AZ rec cannabis campaign files signatures for ballot

An Arizona campaign to legalize recreational marijuana on Thursday filed 258,582 signatures with the secretary of state’s office, a week in advance of the July 7 deadline.

The total far exceeds the 150,642 valid signatures required to get the initiative on the 2016 general election ballot.

The organization behind the measure, the Campaign to Regulate Marijuana Like Alcohol, said in a press release that the secretary of state is expected to either certify it for the ballot or reject it by late August.

Campaign chairman J.P. Holyoak said in the release that supporters have been “very encouraged by the strong levels of support and enthusiasm we found among voters during the petition drive.”

If approved by voters, the initiative would likely allow for around 147 new business licenses. Most of those would almost certainly go to existing licensed medical cannabis companies, which are required by law to be vertically integrated.

The system would also be further tilted in favor of existing MMJ businesses because they would be allowed to grow unlimited amounts of adult-use cannabis, while new entrants would first have to prove their viability on a smaller scale before being allowed to expand their growing capacity.

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2 comments on “AZ rec cannabis campaign files signatures for ballot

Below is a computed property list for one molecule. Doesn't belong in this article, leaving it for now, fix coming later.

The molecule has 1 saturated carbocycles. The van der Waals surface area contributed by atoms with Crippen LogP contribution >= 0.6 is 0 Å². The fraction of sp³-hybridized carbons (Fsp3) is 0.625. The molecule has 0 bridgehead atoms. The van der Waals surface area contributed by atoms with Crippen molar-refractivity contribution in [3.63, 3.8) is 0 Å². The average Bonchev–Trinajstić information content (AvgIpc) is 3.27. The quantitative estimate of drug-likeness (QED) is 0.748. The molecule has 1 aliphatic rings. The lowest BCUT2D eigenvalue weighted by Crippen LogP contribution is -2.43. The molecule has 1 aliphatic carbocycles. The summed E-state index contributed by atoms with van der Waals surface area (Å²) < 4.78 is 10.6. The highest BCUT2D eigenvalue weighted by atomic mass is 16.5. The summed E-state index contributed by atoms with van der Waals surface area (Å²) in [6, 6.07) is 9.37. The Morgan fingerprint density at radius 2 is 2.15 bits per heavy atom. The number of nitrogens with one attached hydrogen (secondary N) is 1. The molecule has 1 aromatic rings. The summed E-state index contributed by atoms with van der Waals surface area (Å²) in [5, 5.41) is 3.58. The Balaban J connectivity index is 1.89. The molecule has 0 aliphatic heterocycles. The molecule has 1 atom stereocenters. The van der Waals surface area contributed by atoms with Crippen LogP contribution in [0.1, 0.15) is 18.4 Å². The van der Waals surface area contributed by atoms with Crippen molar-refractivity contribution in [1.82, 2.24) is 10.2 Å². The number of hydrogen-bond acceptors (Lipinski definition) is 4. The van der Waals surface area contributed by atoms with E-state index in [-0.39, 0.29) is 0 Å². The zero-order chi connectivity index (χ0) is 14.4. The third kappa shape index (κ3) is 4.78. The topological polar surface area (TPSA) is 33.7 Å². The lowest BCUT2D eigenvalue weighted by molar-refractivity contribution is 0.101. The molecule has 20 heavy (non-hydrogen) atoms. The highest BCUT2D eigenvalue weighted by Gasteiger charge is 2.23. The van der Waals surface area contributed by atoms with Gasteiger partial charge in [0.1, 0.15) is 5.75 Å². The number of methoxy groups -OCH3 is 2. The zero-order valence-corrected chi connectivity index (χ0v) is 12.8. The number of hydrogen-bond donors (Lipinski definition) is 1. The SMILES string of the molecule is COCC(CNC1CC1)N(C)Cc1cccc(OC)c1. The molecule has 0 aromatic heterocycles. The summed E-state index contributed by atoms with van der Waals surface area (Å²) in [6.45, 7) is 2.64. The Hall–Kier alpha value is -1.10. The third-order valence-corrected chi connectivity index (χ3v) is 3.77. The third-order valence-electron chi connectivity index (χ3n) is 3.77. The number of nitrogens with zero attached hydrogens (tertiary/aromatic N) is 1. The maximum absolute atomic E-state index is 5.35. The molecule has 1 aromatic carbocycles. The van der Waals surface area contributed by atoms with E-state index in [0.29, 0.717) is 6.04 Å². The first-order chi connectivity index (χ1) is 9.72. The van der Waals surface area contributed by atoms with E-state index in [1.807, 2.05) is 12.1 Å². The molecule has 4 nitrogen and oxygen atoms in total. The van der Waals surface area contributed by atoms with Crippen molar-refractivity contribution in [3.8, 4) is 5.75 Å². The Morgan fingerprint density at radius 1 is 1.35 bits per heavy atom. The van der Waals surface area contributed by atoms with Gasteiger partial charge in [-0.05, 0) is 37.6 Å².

1. Bruce on

    This will NOT create 147 new licenses, it will allow for the existing MMJ businesses to suck up all the opportunity and will NOT create growth or job development in the cannabis industry within the state of Arizona. It will allow the existing producers to continue to produce inferior cannabis that can hardly be considered medicine. Also it will keep the price high for the terrible quality of “medicine” that plaques the state of Arizona. Which will allow the black market to continue to thrive in Arizona. Vote No on this measure in November. Fingers crossed the Secretary of the State will reject this garbage. Anyone who cares about having a chance in the cannabis industry in the state of Arizona, especially from a mom and pop stance, should contact the Secretary of the State and demand that this measure be rejected.

    • Matt on

      In all likelihood it will fail, but even if it passed, you’re over-reacting to the situation. First of all, you’re complaining about quality and black markets while saying the market needs to further expand. This is an issue as you are ignoring overall demand, and more importantly, the fact that without federal regulations there’s basically no real quality assurances.

      Also, not everyone and their mother should be allowed to grow cannabis. If it’s a medicine, it’s a medicine. If it’s a recreational drug like alcohol, then it’s a recreational drug like alcohol. Either way, strict regulations as to who gets to produce and sell it are going to happen. Don’t fool yourself into thinking it’s going to be treated like an herb you can buy at the grocery store.

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